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Presidential campaigns: replicating Reagan

By Gil Troy


Although he last ran for office nearly 30 years ago, and died eight years ago, Ronald Reagan remains a surprisingly strong presence on today’s campaign trail. It is not just the multiple times Republican candidates’ invoked his name during the primary debates. It is not just that Americans are still debating Reagan’s cry to shrink the federal government. It is not just that Barack Obama has said he wants to be as transformational a president as Reagan was and Mitt Romney says he wants to follow the Reagan playbook – or that Newsweek has a cover story renaming the President “Barack Reagan.” It is also that each of the two candidates is trying to replicate a Reagan electoral feat.

Mitt Romney is trying to conjure up the spirit of 1980. During those days of economic trauma, low morale, and national angst, a remote, gaffe-prone Republican candidate – who even believed that trees caused more air pollution than cars – was stuck in a tight race against an unpopular, cerebral opponent whose rocky first term belied the euphoria his quick ascent to the Oval Office had generated four years earlier.  Ronald Reagan sealed his victory over Jimmy Carter with an effective debate performance, including his avuncular dismissal of Carter’s attacks with the kiss-off line “There you go again.” After the debate, the Gallup Poll recorded its largest candidate jump in the polls since polling began, approximately ten points in Reagan’s favor. On Election Day, Reagan defied the expectations, and silenced the scoffers.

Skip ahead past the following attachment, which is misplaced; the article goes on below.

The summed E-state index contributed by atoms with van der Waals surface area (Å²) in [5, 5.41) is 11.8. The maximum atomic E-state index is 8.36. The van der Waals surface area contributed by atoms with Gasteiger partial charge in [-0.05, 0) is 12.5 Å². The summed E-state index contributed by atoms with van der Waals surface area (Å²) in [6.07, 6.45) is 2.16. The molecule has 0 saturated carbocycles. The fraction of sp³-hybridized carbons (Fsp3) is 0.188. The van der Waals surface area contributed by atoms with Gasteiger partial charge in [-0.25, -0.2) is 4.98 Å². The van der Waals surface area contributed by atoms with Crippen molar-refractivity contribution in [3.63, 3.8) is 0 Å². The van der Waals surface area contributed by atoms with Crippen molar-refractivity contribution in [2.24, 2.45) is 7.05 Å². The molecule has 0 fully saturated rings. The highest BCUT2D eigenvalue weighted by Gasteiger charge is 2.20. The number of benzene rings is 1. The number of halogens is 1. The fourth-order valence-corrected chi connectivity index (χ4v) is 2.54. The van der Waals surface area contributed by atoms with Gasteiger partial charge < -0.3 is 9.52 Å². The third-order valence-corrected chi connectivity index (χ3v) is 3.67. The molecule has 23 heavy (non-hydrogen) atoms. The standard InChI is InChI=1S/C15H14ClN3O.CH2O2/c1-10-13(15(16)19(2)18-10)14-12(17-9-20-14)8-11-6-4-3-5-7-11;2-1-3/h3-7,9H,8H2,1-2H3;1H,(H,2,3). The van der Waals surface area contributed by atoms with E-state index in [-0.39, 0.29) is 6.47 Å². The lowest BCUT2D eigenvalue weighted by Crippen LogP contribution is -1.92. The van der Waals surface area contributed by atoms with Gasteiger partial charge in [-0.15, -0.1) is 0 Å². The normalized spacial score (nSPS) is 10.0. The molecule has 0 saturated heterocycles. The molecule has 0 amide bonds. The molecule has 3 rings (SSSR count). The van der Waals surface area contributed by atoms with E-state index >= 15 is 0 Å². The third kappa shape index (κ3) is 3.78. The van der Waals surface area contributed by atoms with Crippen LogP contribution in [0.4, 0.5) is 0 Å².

Obama is hoping that 2012 will be more like 1984 than 1980. That year, an embattled incumbent whose party suffered serious electoral setbacks two years earlier, and had struggled to jumpstart the economy, won reelection with a triumphal campaign over a weak opponent. Ronald Reagan’s “Morning in America” campaign not only won Reagan four more years, it shaped the legend of Ronald Reagan, the president who brought peace, patriotism, and prosperity back to America.

Of course, history, like a winning army, only marches forward, and, as in sports, there are no do-overs. The two candidates can learn from Reagan’s successes – but they also should learn from Reagan’s failures. Reagan pretended that his 1981 win was a mandate for change, when it was basically an anti-incumbent, ABC election – with Americans choosing Anybody But Carter. And in 1984, Reagan scored more of a personal victory than a party victory; his Olympic pride and apple pie campaign had been so vague that he retained power but had trouble governing.

Whoever wins in 2012 will need broad support to lead. While running to win this fall, both candidates need to think about the day after, about how to unite the country and move forward. Such considerations should keep the campaign more constructive and more centrist than it has been, given that the President has to lead all the people. And the President needs a vision. Otherwise, he will echo the famous movie, “The Candidate.” In that 1972 movie, Robert Redford plays a longshot candidate who wins a tough Senate race. The movie ends with the famous tagline “What do we do now?”

Gil Troy is Professor of History at McGill University in Montreal, and a Visiting Scholar affiliated with the Bipartisan Policy Center in Washington. He is the author of The Reagan Revolution: A Very Short Introduction (OUP, 2009), Moynihan’s Moment: America’s Fight Against Zionism as Racism (OUP, 2012), and co-editor of Living in the Eighties (OUP, 2010). Follow @GilTroy on Twitter.

The Very Short Introductions (VSI) series combines a small format with authoritative analysis and big ideas for hundreds of topic areas. Written by our expert authors, these books can change the way you think about the things that interest you and are the perfect introduction to subjects you previously knew nothing about.

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